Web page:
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This code in c++

void generate_moves(char _board[9], std::list<int> &move_list) {
    for(int i = 0; i < 9; ++i) {
        if(_board[i] == 0) {
            move_list.push_back(i);
        }
    }
}

I want to code like that but in java. How can I do it?

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1  
What have you tried? –  Oli Charlesworth Apr 27 '12 at 15:26
    
You cannot use pointers in java explicitly –  Rushil Apr 27 '12 at 15:27
    
seas.upenn.edu/~cis1xx/resources/JavaForCppProgrammers/… and many many more ... –  PeterMmm Apr 27 '12 at 15:28
1  
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3 Answers

up vote 2 down vote accepted

The exact translation into Java is :

import java.util.ArrayList;
import java.util.List;

public class Main
{
    public static void main(String[] args)
    {
        char[] board = new char[]
        {
            'o', 'o', 'o',
            'x', 'x', 'x',
            'x', 'x', 'x'
        };

        List<int> moves = new ArrayList<int>();
        generateMoves ( board, moves );
    }

    public static void generateMoves(char[] board, List<int> moves )
    {
        for (int i = 0; i < board.length; ++i)
        {
            if (board[i] == 0)
            {
                moves.add ( i );
            }
        }
    }
}

Because all objects are considered as passed by pointers in Java. There is no copy unless you specifically do it.

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thanks for answering.Why you set the char[]? –  Ersin Gülbahar Apr 27 '12 at 15:43
    
Actually, all objects are pass by value reference. Also, char[] board = new char[] { ... }; can be shortened to char[] board = { ... }. –  Ted Hopp Apr 27 '12 at 15:46
    
Why does the int become a String? –  Peter Lawrey Apr 27 '12 at 16:05
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void generate_moves(char _board[], List<Integer> move_list) {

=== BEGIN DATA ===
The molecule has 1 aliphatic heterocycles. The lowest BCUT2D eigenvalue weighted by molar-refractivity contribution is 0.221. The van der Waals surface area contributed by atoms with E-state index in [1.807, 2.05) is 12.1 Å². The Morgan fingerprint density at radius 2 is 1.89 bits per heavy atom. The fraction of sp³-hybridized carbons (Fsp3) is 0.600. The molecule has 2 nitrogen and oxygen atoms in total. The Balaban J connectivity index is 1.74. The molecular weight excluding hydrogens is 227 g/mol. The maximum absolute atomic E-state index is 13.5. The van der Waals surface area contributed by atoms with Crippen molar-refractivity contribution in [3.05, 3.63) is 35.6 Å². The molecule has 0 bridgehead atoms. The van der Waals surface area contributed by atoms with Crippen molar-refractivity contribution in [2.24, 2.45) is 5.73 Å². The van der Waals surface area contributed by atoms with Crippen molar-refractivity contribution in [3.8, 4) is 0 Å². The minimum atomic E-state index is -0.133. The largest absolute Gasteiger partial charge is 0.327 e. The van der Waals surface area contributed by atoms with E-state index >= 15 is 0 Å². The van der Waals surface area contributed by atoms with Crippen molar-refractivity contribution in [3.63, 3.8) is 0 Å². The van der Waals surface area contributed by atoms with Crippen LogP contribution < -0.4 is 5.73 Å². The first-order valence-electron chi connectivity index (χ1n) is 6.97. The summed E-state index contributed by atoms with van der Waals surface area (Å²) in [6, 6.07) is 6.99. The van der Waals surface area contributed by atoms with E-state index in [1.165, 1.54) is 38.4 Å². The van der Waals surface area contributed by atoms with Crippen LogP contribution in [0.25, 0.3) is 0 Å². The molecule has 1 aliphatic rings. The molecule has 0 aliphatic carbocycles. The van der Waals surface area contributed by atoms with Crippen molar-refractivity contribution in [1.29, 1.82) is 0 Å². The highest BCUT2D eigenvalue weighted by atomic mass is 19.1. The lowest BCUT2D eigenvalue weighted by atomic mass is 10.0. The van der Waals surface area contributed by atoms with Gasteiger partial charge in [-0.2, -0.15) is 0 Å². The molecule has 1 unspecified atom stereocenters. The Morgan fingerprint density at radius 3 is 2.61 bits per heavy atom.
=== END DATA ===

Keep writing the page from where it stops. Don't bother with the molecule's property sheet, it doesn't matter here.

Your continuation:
for (int i = 0; i < _board.length; ++i) {
        if (_board[i] == 0) {
            move_list.add(i);
        }
    }
}
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+1: I would use char[] board –  Peter Lawrey Apr 27 '12 at 15:36
    
@PeterLawrey - I probably would as well. Both styles work, of course, and C++ programmers might be more comfortable with the trailing []. I also don't know what meaning the underscore in the parameter name has to OP. –  Ted Hopp Apr 27 '12 at 15:40
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In this case, Java references will serve more-or-less as a c++ pointer.

public void generate_moves(..., List<Integer> move_list) {
 ...
  move_list.push_back(i);
}

In this case, the invoking push_back on the reference move_list is working exactly like your pointer example. The reference is followed to it's object instance, and then the method is invoked.

What you won't be able to do is access positions in array using pointer arithmetic. That is simply not possible in Java.

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Java references serve more or less as C++ references, not C++ pointers. –  Ted Hopp Apr 27 '12 at 15:31
    
thanks for answering. I want to learn move_list.pushback() does not defined. Why? –  Ersin Gülbahar Apr 27 '12 at 15:32
    
@tedd, based on the differences outlined here, I have to completely disagree. en.wikipedia.org/wiki/Reference_(C%2B%2B) –  hvgotcodes Apr 27 '12 at 15:33
    
@Ersin, you have to define that method. My code is not valid; just a guide –  hvgotcodes Apr 27 '12 at 15:33
    
move_list.push_back(i); means move_list.addLast(i); or move_list.add(i) –  Ersin Gülbahar Apr 27 '12 at 15:35
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